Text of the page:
If visions of sugar plums aren’t dancing in your head yet, just wait. While gatherings may be smaller, gift exchanges virtual and shopping lines shorter, many look forward to the merriment of the season and all the joys it brings.
And where there’s a winter holiday, there’s a rumbling tummy waiting to be filled. From gingerbread cookies and eggnog to sufganiyot and the Feast of the Seven Fishes, it’s safe to say that the season’s festivities wouldn’t feel complete without the accompanying meals we’ve come to know and love. My sister’s vegetarian Timpano is legendary, an end-of-year indulgence of which I am not worthy.
Healthy eating around the holidays can be a challenge. With many oven aromas and familiar flavors competing for our attention, our calorie-counting, carb-fasting, just-one-more-bite selves may not be able to resist. As you satisfy your sweet or savory tooth this month, keep the following tips in mind:
Allow Yourself a Treat Here and There
’Tis the season for hot cocoa and candy canes and all the other confections that patiently wait for their time to shine. Like a one-day-only sale, December’s offerings don’t stick around for long.
It’s OK to reserve some space for homemade shortbread cookies or fudge. It’s OK to lick the spatula and wipe the frosting bowl clean as you whip up a batch of cookies with your kids. No one says you should approach the weeks ahead like Augustus Gloop in Willy Wonka and the Chocolate Factory, but resisting every edible temptation that comes your way isn’t realistic either. The longer you deny your cravings, the more likely you are to give way to a regrettable binge later.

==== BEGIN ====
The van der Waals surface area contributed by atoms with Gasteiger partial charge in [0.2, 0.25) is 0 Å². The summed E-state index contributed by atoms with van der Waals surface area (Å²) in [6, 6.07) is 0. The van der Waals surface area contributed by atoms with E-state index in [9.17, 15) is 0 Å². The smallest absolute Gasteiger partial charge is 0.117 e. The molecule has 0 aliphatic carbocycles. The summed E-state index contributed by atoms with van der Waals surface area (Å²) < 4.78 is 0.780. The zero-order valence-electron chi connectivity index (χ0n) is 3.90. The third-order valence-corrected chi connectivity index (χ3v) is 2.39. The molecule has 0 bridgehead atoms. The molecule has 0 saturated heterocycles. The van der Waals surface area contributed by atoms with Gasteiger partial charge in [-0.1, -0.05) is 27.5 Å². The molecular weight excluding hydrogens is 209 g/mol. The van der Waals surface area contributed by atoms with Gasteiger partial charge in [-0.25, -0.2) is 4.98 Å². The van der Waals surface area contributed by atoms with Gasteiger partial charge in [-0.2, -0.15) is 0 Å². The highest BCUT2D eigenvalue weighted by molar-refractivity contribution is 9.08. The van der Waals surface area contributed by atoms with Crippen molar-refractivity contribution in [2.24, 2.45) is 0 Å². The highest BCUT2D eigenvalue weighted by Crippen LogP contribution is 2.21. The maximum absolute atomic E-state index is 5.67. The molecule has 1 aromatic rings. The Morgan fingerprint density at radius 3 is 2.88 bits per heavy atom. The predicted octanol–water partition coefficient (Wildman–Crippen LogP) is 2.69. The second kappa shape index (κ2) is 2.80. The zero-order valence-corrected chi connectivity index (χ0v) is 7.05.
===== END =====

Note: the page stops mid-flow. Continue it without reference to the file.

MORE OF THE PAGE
We’ve all heard the phrase “everything in moderation, including moderation.” If you’re worried about overeating, make smaller batches. If you have an insatiable appetite for glazed pecans, practice portion control by planning ahead. Limit yourself to a handful—or whatever your healthy sweet spot is—and switch to a more wholesome alternative. You can set similar limitations with any snacks, appetizers, sides or desserts.
Share your plan with a family member or friend you’ll be dining with so that you can have an accountability buddy. You might encourage them to join you!
As you consume, be mindful of your body’s cues that let you know when you’re hungry and full. Research suggests that it can take up to 20 minutes from your first bite before you feel satiated. When you find yourself reaching for a second or third serving, pause to check in with your body. Ask yourself if you’re truly hungry or if you’re simply filling your plate because food is still on the table.
Keep Your Cooking Simple
As you pore over ingredient lists and serving sizes, cookbooks and culinary tools, remember that your holiday cooking doesn’t need to be complicated. Opt for two or three side dishes instead of five or six. If you don’t usually play holiday host, use this time to try some new recipes to balance out pizza nights and guilty pleasures.